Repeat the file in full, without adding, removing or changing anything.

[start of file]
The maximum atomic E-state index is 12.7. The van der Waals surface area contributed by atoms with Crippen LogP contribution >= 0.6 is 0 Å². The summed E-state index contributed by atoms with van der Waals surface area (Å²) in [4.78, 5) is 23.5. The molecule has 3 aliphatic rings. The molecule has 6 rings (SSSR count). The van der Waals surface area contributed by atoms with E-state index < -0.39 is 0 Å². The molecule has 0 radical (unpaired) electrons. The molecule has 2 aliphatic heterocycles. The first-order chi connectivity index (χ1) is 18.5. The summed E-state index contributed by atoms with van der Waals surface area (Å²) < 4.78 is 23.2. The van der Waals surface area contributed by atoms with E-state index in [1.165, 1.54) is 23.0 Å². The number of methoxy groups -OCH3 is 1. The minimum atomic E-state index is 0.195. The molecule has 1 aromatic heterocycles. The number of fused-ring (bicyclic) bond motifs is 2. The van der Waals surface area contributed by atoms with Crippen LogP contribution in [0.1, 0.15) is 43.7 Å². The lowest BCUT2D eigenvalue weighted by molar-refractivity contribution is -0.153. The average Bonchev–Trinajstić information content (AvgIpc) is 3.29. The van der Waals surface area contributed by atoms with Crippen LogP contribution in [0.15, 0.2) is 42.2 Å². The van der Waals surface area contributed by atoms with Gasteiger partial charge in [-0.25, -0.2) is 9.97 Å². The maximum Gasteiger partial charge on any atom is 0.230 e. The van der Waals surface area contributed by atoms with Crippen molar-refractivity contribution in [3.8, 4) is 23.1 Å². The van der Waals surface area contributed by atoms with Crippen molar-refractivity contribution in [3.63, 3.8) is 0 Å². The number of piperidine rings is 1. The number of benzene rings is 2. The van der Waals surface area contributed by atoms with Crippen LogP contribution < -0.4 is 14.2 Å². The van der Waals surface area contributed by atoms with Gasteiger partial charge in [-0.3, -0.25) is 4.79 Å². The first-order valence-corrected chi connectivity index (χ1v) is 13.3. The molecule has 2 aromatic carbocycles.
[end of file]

The maximum atomic E-state index is 12.7. The van der Waals surface area contributed by atoms with Crippen LogP contribution >= 0.6 is 0 Å². The summed E-state index contributed by atoms with van der Waals surface area (Å²) in [4.78, 5) is 23.5. The molecule has 3 aliphatic rings. The molecule has 6 rings (SSSR count). The van der Waals surface area contributed by atoms with E-state index < -0.39 is 0 Å². The molecule has 0 radical (unpaired) electrons. The molecule has 2 aliphatic heterocycles. The first-order chi connectivity index (χ1) is 18.5. The summed E-state index contributed by atoms with van der Waals surface area (Å²) < 4.78 is 23.2. The van der Waals surface area contributed by atoms with E-state index in [1.165, 1.54) is 23.0 Å². The number of methoxy groups -OCH3 is 1. The minimum atomic E-state index is 0.195. The molecule has 1 aromatic heterocycles. The number of fused-ring (bicyclic) bond motifs is 2. The van der Waals surface area contributed by atoms with Crippen LogP contribution in [0.1, 0.15) is 43.7 Å². The lowest BCUT2D eigenvalue weighted by molar-refractivity contribution is -0.153. The average Bonchev–Trinajstić information content (AvgIpc) is 3.29. The van der Waals surface area contributed by atoms with Crippen LogP contribution in [0.15, 0.2) is 42.2 Å². The van der Waals surface area contributed by atoms with Gasteiger partial charge in [-0.25, -0.2) is 9.97 Å². The maximum Gasteiger partial charge on any atom is 0.230 e. The van der Waals surface area contributed by atoms with Crippen molar-refractivity contribution in [3.8, 4) is 23.1 Å². The van der Waals surface area contributed by atoms with Crippen molar-refractivity contribution in [3.63, 3.8) is 0 Å². The number of piperidine rings is 1. The number of benzene rings is 2. The van der Waals surface area contributed by atoms with Crippen LogP contribution < -0.4 is 14.2 Å². The van der Waals surface area contributed by atoms with Gasteiger partial charge in [-0.3, -0.25) is 4.79 Å². The first-order valence-corrected chi connectivity index (χ1v) is 13.3. The molecule has 2 aromatic carbocycles.